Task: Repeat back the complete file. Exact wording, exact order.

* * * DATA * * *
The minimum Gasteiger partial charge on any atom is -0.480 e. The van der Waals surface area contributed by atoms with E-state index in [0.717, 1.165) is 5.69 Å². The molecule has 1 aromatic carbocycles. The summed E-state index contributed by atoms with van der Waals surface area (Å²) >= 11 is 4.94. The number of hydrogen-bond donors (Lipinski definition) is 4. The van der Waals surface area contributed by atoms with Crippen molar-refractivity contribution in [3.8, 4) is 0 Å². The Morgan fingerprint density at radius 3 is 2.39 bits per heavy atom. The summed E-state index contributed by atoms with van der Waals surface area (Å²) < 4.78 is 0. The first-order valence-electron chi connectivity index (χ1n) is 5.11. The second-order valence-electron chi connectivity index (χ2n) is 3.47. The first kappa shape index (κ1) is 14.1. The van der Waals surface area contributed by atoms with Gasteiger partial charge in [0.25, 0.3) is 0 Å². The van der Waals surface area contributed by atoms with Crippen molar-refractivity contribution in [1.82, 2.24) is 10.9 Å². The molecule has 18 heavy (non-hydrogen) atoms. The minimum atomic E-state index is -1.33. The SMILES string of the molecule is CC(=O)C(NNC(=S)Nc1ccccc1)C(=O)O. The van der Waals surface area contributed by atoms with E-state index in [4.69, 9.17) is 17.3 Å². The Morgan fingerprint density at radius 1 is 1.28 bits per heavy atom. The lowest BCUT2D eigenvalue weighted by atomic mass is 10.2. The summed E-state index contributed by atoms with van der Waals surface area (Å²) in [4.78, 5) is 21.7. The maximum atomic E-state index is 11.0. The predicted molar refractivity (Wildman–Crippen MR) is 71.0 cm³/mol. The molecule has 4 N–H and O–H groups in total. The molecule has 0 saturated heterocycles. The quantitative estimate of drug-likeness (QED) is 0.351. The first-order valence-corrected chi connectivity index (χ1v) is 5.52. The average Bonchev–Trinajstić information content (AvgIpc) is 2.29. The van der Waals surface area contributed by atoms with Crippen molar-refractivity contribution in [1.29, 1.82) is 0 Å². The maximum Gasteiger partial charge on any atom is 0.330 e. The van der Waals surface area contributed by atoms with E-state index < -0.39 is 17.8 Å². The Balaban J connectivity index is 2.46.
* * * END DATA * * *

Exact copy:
The minimum Gasteiger partial charge on any atom is -0.480 e. The van der Waals surface area contributed by atoms with E-state index in [0.717, 1.165) is 5.69 Å². The molecule has 1 aromatic carbocycles. The summed E-state index contributed by atoms with van der Waals surface area (Å²) >= 11 is 4.94. The number of hydrogen-bond donors (Lipinski definition) is 4. The van der Waals surface area contributed by atoms with Crippen molar-refractivity contribution in [3.8, 4) is 0 Å². The Morgan fingerprint density at radius 3 is 2.39 bits per heavy atom. The summed E-state index contributed by atoms with van der Waals surface area (Å²) < 4.78 is 0. The first-order valence-electron chi connectivity index (χ1n) is 5.11. The second-order valence-electron chi connectivity index (χ2n) is 3.47. The first kappa shape index (κ1) is 14.1. The van der Waals surface area contributed by atoms with Gasteiger partial charge in [0.25, 0.3) is 0 Å². The van der Waals surface area contributed by atoms with Crippen molar-refractivity contribution in [1.82, 2.24) is 10.9 Å². The molecule has 18 heavy (non-hydrogen) atoms. The minimum atomic E-state index is -1.33. The SMILES string of the molecule is CC(=O)C(NNC(=S)Nc1ccccc1)C(=O)O. The van der Waals surface area contributed by atoms with E-state index in [4.69, 9.17) is 17.3 Å². The Morgan fingerprint density at radius 1 is 1.28 bits per heavy atom. The lowest BCUT2D eigenvalue weighted by atomic mass is 10.2. The summed E-state index contributed by atoms with van der Waals surface area (Å²) in [4.78, 5) is 21.7. The maximum atomic E-state index is 11.0. The predicted molar refractivity (Wildman–Crippen MR) is 71.0 cm³/mol. The molecule has 4 N–H and O–H groups in total. The molecule has 0 saturated heterocycles. The quantitative estimate of drug-likeness (QED) is 0.351. The first-order valence-corrected chi connectivity index (χ1v) is 5.52. The average Bonchev–Trinajstić information content (AvgIpc) is 2.29. The van der Waals surface area contributed by atoms with Crippen molar-refractivity contribution in [1.29, 1.82) is 0 Å². The maximum Gasteiger partial charge on any atom is 0.330 e. The van der Waals surface area contributed by atoms with E-state index < -0.39 is 17.8 Å². The Balaban J connectivity index is 2.46.